Also: “Topping the list for most now are tracking and tracing applications: tracking of employees, people entering hospitals and other sensitive buildings, equipment, facilities, patients, tests, research results, and on and on. These applications are not throwaways; they’re business-critical. and in the public sector, throw in new apps to manage new support, recovery, and stimulus programs or support existing programs straining under unprecedented volumes. Then in financial services, you have new servicing apps: servicing debt, defaults, new rescue programs, moratoriums, etc. (rather than new customers and new products and services). and any enterprise relying on paper to advance its processes needs to automate just to continue to function.”
And, more app types:
This urgency is driving business people to (finally) start getting involved more in IT/software: “as organizations scramble to fix processes and rapidly automate to keep them running, it becomes clear that businesspeople are the primary source of operations insight…. Bringing businesspeople closer to the development process through iterative, rapid prototyping and sometimes allowing them to develop solutions on their own offers promise for much faster and more agile responses to business needs.”
With apps being used remotely (as a SaaS, over the internet), organizations will likely discover new scaling needs – when the apps run outside the corporate network, and are home grown. “Scale becomes a vital focus. Many development teams are getting their first glimpse at what massive scaling looks like for their applications.”
Companies are overworking staff: “a us hospital network made Java developers scramble 24×7 for 20 days to create a visitor registration application to extend its hospital administration system.” [This isn’t sustainable and if done too much will leave a bad taste in staff’s mouth about “agile” and “digital transformation.”]
The authors really like and recommend low-code stuff. This probably makes sense to get a lot of line-of-business people to start putting together wizards and UI-driven workflows around databases, Excel/CSV, and APIs to ERP systems.
As often as not, distraction is your brain ducking challenging feelings such as boredom, loneliness, insecurity, fatigue and uncertainty. These are the internal triggers – the root causes – that prompt you to find the comfort of distraction and open a browser tab, Twitter or email, instead of focusing on the matter at hand. Once you identify these internal triggers, you can decide to respond in a more advantageous manner. You won’t always be able to control how you feel – but you can learn to control how you react to the way you feel. A trigger that once sent you to Twitter can perhaps lead instead to 10 deep breaths.
The new Fiserv workflow helped secure 18k loans worth over $1.4bn…. Thanks to Tanzu Application Service & Spring, a team of 15 developers [wrote] 100,000 lines of code & perform 436 releases to production over 28 days.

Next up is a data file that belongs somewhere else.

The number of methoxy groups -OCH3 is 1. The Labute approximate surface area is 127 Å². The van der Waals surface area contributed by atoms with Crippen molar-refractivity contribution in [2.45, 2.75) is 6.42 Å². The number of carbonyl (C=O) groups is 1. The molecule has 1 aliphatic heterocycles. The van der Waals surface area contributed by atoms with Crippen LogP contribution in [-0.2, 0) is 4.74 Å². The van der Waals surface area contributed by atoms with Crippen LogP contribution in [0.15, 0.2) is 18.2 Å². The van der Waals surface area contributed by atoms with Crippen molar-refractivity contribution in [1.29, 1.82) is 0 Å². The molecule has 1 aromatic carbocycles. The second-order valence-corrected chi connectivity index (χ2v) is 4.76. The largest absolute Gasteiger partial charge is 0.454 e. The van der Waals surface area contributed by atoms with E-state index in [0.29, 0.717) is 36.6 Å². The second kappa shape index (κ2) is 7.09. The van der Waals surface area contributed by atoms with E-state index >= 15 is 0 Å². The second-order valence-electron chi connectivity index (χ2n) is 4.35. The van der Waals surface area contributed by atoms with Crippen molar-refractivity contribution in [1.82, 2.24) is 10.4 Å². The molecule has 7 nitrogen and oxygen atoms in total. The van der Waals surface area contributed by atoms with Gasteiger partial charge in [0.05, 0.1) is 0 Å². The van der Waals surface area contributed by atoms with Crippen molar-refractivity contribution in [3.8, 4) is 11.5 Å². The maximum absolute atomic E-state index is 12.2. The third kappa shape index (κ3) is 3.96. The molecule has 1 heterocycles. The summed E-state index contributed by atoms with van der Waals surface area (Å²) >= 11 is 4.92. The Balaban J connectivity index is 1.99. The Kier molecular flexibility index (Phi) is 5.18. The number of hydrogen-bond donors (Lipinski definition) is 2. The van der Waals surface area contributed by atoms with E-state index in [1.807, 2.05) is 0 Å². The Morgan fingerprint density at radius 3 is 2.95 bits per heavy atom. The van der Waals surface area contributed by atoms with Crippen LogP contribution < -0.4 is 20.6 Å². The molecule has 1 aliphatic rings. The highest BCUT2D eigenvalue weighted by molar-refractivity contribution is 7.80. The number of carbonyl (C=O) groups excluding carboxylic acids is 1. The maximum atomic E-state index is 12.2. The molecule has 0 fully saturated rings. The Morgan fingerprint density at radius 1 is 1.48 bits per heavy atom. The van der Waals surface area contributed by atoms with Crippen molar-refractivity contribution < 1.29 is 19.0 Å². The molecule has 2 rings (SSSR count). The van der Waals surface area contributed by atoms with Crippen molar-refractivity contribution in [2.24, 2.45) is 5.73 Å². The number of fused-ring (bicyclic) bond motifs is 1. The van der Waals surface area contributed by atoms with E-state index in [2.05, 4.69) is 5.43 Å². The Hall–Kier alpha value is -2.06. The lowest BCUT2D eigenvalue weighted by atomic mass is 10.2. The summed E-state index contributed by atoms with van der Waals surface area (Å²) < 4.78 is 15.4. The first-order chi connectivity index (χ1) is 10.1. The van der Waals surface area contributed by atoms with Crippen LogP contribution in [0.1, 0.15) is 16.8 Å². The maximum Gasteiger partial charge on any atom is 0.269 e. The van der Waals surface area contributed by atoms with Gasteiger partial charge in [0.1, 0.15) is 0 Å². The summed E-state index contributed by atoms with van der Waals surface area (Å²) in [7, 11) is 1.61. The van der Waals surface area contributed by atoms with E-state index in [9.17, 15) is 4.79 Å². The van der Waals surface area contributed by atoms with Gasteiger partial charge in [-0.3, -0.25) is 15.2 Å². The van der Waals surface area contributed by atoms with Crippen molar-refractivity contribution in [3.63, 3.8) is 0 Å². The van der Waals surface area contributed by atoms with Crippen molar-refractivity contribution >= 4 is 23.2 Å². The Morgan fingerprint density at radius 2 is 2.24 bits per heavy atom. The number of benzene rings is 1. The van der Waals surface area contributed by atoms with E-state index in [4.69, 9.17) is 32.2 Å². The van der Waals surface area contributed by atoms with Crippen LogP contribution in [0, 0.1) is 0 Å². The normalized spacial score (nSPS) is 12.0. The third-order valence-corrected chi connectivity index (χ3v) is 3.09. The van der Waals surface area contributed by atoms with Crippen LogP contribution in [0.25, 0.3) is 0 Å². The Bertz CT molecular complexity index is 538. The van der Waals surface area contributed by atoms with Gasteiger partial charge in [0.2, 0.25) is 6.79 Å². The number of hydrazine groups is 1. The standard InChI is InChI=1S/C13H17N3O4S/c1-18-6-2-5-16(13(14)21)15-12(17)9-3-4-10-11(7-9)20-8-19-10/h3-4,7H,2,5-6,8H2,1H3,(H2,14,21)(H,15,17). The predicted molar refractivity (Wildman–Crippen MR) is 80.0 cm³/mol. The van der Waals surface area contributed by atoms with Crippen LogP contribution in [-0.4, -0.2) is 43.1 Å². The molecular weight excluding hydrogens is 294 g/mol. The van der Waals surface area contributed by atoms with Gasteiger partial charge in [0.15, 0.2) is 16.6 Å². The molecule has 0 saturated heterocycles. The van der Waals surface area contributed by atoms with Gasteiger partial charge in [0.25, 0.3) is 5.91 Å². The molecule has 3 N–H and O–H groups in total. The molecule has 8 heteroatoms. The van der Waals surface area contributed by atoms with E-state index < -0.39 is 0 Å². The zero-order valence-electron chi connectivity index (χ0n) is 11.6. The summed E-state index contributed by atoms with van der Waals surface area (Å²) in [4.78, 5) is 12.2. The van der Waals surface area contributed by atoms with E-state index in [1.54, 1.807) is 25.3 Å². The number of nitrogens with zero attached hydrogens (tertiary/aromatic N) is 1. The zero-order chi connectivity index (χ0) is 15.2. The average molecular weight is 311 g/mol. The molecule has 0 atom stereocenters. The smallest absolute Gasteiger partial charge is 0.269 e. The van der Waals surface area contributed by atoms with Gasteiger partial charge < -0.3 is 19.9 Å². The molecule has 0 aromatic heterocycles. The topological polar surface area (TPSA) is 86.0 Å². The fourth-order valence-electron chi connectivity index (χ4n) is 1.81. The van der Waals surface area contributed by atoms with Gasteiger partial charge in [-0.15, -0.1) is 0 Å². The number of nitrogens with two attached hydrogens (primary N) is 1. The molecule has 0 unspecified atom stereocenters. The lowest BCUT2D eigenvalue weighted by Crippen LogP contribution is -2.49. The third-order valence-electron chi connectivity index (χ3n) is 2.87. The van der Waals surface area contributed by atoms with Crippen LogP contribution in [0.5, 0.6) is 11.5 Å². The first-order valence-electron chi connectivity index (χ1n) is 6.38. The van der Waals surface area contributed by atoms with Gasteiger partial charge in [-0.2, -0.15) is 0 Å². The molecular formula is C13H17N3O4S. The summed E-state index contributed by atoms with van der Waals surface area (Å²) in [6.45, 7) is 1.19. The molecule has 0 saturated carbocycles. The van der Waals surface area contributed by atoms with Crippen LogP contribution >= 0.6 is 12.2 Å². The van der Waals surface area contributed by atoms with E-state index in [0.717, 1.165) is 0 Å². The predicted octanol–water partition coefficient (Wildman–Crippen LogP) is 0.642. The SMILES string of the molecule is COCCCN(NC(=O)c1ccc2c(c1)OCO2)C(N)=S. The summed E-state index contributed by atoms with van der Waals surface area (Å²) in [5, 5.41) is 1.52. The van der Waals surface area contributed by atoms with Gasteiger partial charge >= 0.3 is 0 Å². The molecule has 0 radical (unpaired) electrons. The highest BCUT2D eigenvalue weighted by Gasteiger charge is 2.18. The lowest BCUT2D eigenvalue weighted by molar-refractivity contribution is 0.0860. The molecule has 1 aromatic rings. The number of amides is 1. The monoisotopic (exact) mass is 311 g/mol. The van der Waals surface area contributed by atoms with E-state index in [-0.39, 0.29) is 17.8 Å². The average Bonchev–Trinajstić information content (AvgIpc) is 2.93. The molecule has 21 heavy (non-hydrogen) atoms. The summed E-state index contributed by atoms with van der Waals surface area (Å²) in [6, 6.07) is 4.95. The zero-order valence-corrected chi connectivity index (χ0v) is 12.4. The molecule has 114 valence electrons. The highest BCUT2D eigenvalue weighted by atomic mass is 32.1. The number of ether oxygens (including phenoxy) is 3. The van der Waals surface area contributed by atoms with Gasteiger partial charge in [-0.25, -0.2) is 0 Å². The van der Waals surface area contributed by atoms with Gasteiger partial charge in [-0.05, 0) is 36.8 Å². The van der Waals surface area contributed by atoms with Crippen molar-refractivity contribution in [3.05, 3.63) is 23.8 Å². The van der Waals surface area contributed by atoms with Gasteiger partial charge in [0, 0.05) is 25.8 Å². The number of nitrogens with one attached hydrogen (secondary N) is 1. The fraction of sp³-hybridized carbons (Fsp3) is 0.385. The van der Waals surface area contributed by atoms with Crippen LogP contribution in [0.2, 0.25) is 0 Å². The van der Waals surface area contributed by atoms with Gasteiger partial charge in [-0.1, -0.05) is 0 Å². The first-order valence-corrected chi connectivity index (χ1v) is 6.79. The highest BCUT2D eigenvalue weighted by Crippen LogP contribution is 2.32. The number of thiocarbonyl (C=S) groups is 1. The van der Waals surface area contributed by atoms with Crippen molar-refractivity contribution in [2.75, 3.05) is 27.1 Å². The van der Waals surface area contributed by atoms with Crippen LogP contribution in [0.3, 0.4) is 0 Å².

Spring helps developers build cloud native applications without learning new tools. Tanzu then becomes the best place to run those applications. It’s putting power back into the hands of the developer to do things that were previously done in standalone products.
Among the 95% of Spring users who are containerizing applications, 44% said they have deployed those applications on Kubernetes clusters, with 37% planning to do so as well. Among those planning to embrace Kubernetes, 84% said they would do so within the next 12 months.
If you don’t do this, there is a good chance that some important outstanding task gets lost in the older and dusty parts of your system. When that happens, your mind is going to realise that it can’t trust the system, and it will take back the responsibility for remembering all outstanding work.
Without the weekly revision, you also don’t know whether the next actions you work on are the most important work you could be doing. Maybe the note that you created a few weeks ago is now more important.
If you consider at what pains men are to be alone: how they climb mountains, enter prisons, profess monastic vows, put on eccentric daily habits, and seclude themselves in the garrets of a great town, you will see that this moment of taking up the pen is not least happy in the fact that then, by a mere association of ideas, the writer is alone.
I like to track CI/CD* surveys as an indication of far along organizations are doing at getting better at software: “digital transformation” where the main focus is using software to improve how you do business.
If you’re not doing CI, you’ll have a hard time getting better at doing software, or, really, doing good software at all. I
Anyhow, here’s one chart I put together based on the State of Agile surveys:
The data isn’t perfect, scientific, or whatever. But it’s a good rhetorical device. Also, it matches up with other surveys on this topic (from the likes of Gartner and Forrester).
The general take is: CI has plateaued, but it’s high; CD has been slow to catch on and still has only minor growth in adoption year over year.
So, if you think you’re doing agile, there’s a good chance you’re not. Go do a walk-about and see what’s actually happening and make putting CI/CD in place a priority if you’re not doing it. Otherwise, all your other efforts to get better at software will fail and be a waste.
A two part video/podcast, with white-boarding and stuff. Rohit Kelapure knows his stuff from years of first-hand work. If you’re working in an enterprise on software, and especially if you’re an enterprise architect, you should check these out. The real work of application is modernization isn’t rewriting and re-platforming, but it’s the analysis that goes into finding and ordering what to modernize and then the process that runs your program over the next few years. Rohit boot-straps you into that.
"CICD” as a “dangerous” term – hallelujah! CI is a development process. CD is an operational process. The two are, of course, related but must be decoupled – it’s GitOps that provides the protocol that draws them together in a powerful way.